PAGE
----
|VOL. 22, NO. 21||APRIL 18, 1997|
Leading Physicist Joaquin Luttinger, 73
By Bob Nelson
oaquin Mazdak Luttinger, a leading theorist in solid state physics for whom Luttinger liquids are named, died at Mount Sinai Medical Center Apr. 6. He was professor emeritus of physics at Columbia, where he taught for 33 years. He was 73.
He died of complications resulting from myelodysplasia, a cancer of the bone marrow for which he had undergone treatment for the last three years. He was known to all as "Quin."
"Quin Luttinger was one of the world's leading theorists in condensed matter physics and field theory," said T.D. Lee, Nobel laureate and University Professor at Columbia. In the 1950s, Luttinger published theoretical papers on effective mass theory and on the quantum theory of electrical conductivity that have since become central to the field of semiconductors, according to a longtime collaborator and friend, Walter Kohn, professor emeritus of physics and research professor at U.C.-Santa Barbara. He also proposed that superconductivity does not require the presence of lattice vibrations, a theory confirmed when high-temperature superconductors were discovered in 1985.
In the sixties, he turned increasingly to mathematical models as an explanatory tool in the field of electron interactions, and began to consider models of one-dimensional electrons constrained to move only along a line. He proposed that their behavior was similar to that of a liquid but qualitatively different from that theorized by Soviet physicist and Nobelist Lev Davidovich Landau.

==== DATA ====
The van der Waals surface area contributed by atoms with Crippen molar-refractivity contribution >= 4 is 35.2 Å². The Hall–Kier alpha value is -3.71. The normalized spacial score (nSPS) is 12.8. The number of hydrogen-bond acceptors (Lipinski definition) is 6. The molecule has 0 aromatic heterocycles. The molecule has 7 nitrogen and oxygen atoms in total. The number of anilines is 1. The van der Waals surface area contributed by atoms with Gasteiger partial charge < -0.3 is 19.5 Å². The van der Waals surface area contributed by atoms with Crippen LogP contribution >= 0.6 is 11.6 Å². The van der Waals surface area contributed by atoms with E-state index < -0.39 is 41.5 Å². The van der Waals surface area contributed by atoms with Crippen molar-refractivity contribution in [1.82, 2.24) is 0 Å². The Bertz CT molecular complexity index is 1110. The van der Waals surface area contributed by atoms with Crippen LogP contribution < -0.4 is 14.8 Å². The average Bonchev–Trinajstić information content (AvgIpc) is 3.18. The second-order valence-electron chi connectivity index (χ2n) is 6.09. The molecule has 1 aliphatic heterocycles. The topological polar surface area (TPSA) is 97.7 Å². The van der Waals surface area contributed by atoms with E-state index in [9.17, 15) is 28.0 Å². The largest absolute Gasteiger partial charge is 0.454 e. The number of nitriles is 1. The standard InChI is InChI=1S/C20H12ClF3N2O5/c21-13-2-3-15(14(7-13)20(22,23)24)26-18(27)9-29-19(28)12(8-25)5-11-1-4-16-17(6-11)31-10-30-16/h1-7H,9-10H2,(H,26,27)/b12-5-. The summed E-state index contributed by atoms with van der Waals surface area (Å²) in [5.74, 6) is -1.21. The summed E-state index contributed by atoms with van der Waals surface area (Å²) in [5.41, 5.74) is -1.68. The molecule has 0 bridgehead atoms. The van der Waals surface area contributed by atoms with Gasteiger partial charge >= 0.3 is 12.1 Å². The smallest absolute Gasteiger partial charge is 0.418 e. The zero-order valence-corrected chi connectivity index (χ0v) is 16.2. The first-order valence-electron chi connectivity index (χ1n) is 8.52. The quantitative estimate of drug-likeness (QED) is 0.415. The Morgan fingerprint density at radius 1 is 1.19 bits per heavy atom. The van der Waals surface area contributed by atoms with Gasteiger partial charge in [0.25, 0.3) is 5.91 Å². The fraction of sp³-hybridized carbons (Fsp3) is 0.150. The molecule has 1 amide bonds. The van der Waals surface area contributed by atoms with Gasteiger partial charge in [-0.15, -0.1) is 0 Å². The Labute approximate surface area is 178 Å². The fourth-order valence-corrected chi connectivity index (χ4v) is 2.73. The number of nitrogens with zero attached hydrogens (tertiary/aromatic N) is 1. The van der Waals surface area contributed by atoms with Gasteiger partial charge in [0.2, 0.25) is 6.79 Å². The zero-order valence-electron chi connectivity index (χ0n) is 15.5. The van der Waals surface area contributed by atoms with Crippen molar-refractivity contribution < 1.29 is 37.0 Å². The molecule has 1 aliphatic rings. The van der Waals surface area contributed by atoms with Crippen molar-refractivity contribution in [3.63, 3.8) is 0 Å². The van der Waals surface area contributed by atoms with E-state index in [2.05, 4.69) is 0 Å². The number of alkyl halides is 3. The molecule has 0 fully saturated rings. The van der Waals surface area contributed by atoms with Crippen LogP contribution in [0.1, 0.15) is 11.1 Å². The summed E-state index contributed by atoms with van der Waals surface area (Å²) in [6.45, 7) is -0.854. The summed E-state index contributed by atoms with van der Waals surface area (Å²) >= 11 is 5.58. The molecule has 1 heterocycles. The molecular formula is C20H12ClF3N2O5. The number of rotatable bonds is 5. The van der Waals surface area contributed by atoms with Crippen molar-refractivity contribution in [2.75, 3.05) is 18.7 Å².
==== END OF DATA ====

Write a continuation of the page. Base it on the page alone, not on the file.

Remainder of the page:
More recently, organic molecules have been discovered in which electrons evidence the behaviors Luttinger predicted. There has been a strong renewal of interest among condensed matter theorists and superconductivity researchers in so-called Luttinger liquids, Kohn said.
He was born in New York City on Dec. 2, 1923. He earned an S.B. and PhD in physics from MIT and joined Columbia as professor of physics with tenure, a post he retained until retiring in 1993, when he was designated professor emeritus.
He spent his summers from 1953 into the 1970s conducting research at Bell Telephone Laboratories in Murray Hill, N.J., the earlier of those years with Kohn. The collaboration produced fundamental contributions to many-body quantum theory, according to Richard Friedberg, professor of physics at Barnard.
He served as chairman of the department of physics from 1977 to 1980.
In addition to his former wife Abigail Thomas, he is survived by a brother, a sister, a daughter and three stepchildren..
A memorial service will be held in St. Paul's Chapel Apr. 29 at 1:00 P.M.